These cars need to be run on premium fuel and usually with an additive to take care of the valve seats, so filling the tank can be expensive. Push a V8 reasonably hard and those specially-made SU carbs demand at least 15 litres every 100km.


Clubs, repairers that specialise in UK cars and display days are the most likely places to look if you want to buy a Rover of any sort and a P6 in particular.

Those that make their way into the general market are typically in ordinary condition and can need more work than their long-term value is likely to justify.

Given that many more of the 3500 version were sold here than four-cylinder cars it’s no surprise that the V8s are easier to find and are pretty much the same price as a 2000.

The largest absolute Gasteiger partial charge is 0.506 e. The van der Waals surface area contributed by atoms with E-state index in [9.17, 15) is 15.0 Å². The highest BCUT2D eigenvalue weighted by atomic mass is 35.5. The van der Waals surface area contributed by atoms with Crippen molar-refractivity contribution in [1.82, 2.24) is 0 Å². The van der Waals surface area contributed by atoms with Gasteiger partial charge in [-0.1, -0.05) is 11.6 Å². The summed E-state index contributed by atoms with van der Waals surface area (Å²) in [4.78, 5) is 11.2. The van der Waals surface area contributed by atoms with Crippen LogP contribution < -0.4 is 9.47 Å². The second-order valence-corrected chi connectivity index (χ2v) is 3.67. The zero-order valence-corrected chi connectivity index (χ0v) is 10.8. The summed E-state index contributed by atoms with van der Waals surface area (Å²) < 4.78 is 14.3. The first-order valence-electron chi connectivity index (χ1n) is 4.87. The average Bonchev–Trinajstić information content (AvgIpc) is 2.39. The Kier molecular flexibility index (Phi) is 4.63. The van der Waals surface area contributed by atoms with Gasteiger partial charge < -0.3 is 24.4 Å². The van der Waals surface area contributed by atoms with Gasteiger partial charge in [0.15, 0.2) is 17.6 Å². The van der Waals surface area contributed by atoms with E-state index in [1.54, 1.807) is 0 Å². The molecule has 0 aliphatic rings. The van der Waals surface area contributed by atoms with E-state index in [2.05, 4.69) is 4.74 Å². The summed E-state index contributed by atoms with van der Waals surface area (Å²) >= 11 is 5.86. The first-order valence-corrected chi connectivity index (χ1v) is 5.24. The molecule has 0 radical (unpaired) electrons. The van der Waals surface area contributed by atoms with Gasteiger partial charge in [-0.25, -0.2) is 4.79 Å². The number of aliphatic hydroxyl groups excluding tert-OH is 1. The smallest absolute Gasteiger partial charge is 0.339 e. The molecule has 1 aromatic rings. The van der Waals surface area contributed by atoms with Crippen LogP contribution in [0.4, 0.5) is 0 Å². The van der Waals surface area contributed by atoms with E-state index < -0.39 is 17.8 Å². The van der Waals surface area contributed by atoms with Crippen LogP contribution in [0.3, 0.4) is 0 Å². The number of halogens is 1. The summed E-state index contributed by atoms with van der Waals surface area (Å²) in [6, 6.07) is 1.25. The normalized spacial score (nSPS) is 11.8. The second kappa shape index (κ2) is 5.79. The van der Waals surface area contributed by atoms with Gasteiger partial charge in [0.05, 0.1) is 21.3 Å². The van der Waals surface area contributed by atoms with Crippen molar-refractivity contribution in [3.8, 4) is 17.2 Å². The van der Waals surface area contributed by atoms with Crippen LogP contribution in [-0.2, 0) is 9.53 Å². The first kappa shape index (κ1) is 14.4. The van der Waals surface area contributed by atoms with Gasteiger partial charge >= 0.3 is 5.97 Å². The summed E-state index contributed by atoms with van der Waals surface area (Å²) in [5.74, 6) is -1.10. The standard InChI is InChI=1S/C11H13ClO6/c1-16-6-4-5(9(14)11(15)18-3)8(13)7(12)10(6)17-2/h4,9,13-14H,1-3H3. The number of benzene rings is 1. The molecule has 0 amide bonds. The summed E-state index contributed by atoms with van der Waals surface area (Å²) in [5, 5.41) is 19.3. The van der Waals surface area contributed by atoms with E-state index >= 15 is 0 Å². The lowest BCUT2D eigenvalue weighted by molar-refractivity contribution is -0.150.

Restorable cars begin below $1000 and reach $3000, with decent-quality runners from $3500. If you want a 3500 that’s likely to need no immediate maintenance then budget at least $8000. Four-cylinder cars cost only slightly less.

Strong club and spare parts support means that P6s can be kept on the road almost indefinitely however niggling maintenance issues can drive owners to find something more reliable. A car that has had its cooling system fully serviced, carburettors and fuel pump reconditioned, a new clutch and rear suspension overhaul will address most of the issues that are going to make life with a Rover difficult or frustrating.